GARY | A national organization advocating change within the Roman Catholic church wants local parishioners to use the group's website to tell church fathers who should be the diocese's next bishop.
"Church law encourages all Catholics to express their views on Church matters that concern them, and this includes who their new bishop may be," Nick Ingala, a spokesman for Voice of the Faithful, said Tuesday.
However, Debbie Bosak, communications director for the Gary Catholic Diocese, said she is skeptical of the the group, which first formed a dozen years ago in response to the sex abuse scandal of recent years.
"They are not an official organization of the Catholic Church but rather a dissident group of lay Catholics with an agenda," she said.
Ingala said Voice of the Faithful, headquartered in Newton, Mass., supports "survivors of clerical sexual abuse, recognizes priests of integrity and seeks to shape structural change in the Church," and wants greater participation in bishop selection.
He said the group's motto is, "Keep the Faith, Change the Church."
"That change-the-church part really does create some opposition," he said, adding his group isn't challenging the pope's authority to name bishops.
The Most Rev. Dale Melczek, who has been Gary's bishop since 1996 submitted his letter of resignation eight months ago, but remains in charge while the selection process is ongoing.
Bosak said, "The bishop remains very healthy and active and very engaged in his ministry at the diocese in Gary. He is in no rush, and I presume the people making these decisions are concerned with dioceses that are more in need, for instance the Diocese of Chicago, where Francis Cardinal George is very ill."
Ingala said local Catholics should use this time to express their views to Pope Francis' representative to the United States, U.S. Apostolic Nuncio Archbishop Carlo M. Viganò, who coordinates the search for new bishops.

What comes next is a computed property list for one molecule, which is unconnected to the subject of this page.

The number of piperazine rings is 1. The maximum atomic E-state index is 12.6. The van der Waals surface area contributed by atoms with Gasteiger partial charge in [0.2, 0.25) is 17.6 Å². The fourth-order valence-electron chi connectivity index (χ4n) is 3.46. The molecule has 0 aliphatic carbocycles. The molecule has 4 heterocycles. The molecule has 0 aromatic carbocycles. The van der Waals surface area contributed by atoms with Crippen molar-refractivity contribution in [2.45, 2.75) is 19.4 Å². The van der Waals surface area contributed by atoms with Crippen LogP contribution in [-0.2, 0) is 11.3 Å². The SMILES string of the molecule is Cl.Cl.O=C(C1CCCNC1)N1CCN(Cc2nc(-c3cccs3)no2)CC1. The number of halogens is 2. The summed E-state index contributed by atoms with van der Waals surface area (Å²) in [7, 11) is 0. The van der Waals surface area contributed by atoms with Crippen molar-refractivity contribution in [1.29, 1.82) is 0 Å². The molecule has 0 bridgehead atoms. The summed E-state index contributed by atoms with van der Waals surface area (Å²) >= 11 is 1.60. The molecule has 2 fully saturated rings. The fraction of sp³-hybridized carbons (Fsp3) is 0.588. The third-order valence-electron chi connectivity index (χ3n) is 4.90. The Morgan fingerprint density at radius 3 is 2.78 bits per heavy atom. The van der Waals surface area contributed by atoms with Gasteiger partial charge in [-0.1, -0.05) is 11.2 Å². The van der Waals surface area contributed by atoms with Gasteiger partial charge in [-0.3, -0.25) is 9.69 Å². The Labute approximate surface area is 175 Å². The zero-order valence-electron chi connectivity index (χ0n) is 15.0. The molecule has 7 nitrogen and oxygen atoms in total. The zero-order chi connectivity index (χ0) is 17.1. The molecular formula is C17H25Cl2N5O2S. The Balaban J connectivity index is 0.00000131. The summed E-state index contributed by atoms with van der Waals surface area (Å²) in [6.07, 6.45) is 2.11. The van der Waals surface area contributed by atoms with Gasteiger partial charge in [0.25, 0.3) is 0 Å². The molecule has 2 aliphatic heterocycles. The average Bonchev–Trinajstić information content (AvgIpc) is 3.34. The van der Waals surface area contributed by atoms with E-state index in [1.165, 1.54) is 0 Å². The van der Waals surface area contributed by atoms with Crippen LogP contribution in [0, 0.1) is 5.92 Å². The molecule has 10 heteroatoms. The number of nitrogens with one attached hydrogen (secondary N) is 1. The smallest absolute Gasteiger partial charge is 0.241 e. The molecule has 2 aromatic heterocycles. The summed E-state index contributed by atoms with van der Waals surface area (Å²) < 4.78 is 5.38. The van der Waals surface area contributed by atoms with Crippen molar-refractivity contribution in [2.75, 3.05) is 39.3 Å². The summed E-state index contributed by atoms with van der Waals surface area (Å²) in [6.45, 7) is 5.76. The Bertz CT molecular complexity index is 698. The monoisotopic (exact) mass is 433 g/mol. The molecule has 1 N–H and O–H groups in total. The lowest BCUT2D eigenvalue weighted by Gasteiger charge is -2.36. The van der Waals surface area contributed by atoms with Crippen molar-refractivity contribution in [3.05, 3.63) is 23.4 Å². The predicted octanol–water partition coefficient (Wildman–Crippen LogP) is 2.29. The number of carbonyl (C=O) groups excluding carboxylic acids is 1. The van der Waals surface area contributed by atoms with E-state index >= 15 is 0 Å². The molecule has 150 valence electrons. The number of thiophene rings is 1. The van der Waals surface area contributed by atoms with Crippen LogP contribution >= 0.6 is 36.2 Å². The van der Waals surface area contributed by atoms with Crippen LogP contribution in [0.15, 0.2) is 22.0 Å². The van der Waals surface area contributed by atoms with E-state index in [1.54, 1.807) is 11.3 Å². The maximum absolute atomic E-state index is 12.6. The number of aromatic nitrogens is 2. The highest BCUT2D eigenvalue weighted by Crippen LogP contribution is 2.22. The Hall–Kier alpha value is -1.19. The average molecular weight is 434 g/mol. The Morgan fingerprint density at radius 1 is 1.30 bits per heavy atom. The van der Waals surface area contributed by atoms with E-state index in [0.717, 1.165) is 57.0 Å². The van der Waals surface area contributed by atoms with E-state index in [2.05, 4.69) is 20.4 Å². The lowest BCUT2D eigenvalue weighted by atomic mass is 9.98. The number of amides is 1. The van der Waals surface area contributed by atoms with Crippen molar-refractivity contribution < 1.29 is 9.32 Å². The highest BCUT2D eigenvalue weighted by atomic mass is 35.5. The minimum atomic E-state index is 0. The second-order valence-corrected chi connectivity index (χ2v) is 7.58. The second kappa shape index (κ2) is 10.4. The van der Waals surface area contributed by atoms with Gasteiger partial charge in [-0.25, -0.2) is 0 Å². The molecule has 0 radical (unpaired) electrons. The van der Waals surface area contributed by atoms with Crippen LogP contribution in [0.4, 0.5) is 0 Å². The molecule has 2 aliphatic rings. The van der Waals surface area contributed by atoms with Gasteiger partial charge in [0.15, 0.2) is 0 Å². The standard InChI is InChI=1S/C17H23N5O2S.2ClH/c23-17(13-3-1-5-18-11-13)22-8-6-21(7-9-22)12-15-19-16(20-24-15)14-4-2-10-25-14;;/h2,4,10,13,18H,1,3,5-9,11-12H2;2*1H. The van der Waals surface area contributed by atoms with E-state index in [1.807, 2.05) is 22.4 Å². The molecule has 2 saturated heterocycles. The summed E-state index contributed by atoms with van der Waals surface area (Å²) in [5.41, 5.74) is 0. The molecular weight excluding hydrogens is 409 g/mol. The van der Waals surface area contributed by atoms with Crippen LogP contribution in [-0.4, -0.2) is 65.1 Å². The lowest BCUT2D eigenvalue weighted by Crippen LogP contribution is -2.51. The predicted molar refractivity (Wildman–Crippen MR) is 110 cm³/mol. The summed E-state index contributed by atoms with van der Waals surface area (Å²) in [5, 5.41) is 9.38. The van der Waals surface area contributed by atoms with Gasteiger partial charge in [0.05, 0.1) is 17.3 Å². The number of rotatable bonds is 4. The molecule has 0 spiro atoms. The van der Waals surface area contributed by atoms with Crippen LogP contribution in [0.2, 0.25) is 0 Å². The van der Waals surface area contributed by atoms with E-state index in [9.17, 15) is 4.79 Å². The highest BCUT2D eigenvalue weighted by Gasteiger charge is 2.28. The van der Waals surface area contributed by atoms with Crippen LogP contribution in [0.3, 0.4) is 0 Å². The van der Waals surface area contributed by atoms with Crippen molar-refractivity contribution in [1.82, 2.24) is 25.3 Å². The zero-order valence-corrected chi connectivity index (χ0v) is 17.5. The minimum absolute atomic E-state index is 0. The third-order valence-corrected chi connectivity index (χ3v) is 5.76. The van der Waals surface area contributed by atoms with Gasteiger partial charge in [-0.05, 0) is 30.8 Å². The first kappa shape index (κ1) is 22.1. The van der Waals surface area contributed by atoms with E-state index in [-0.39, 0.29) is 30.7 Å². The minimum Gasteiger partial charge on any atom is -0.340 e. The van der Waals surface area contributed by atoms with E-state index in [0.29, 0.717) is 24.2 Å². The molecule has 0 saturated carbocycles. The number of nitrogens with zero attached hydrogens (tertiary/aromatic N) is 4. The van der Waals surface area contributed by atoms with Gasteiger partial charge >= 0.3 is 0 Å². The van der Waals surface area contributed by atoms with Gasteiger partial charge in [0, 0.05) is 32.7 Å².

Ingala said Vigano usually consults only with other bishops and lay members close to bishops. He said his group hopes to bring in a wider group of laity through their portal at www.votf.org/bishop.
He said Catholics can use it write to the church about their views on the outstanding needs and opportunities in the diocese; the ideal qualities and qualifications of the next bishop and the names of priests who would be excellent candidates.
"What has happened over a couple thousand years of church history is that the selection process has become narrowed. The general laity has been kind of excluded from the process," Ingala said.
Bosak counters, "The websites to 'make your voice be heard' goes directly to their own organization rather than the Apostolic Nuncio. There is no assurance that he will receive it, nor that it will not be edited in some manner."
Ingala said the Voice of the Faithful will forward all comments to Viganò, who "has assured Voice of the Faithful that all input reaching him from individual Catholics via the web portal will be reviewed" and that “serious observations may well be incorporated in the developed confidential process.”
Bosak said, "The Vatican has a well-tried procedure in place for replacing bishops and the nuncio will seek the opinions of many — both clergy and lay — but it is all done confidential so that those consulted might speak freely."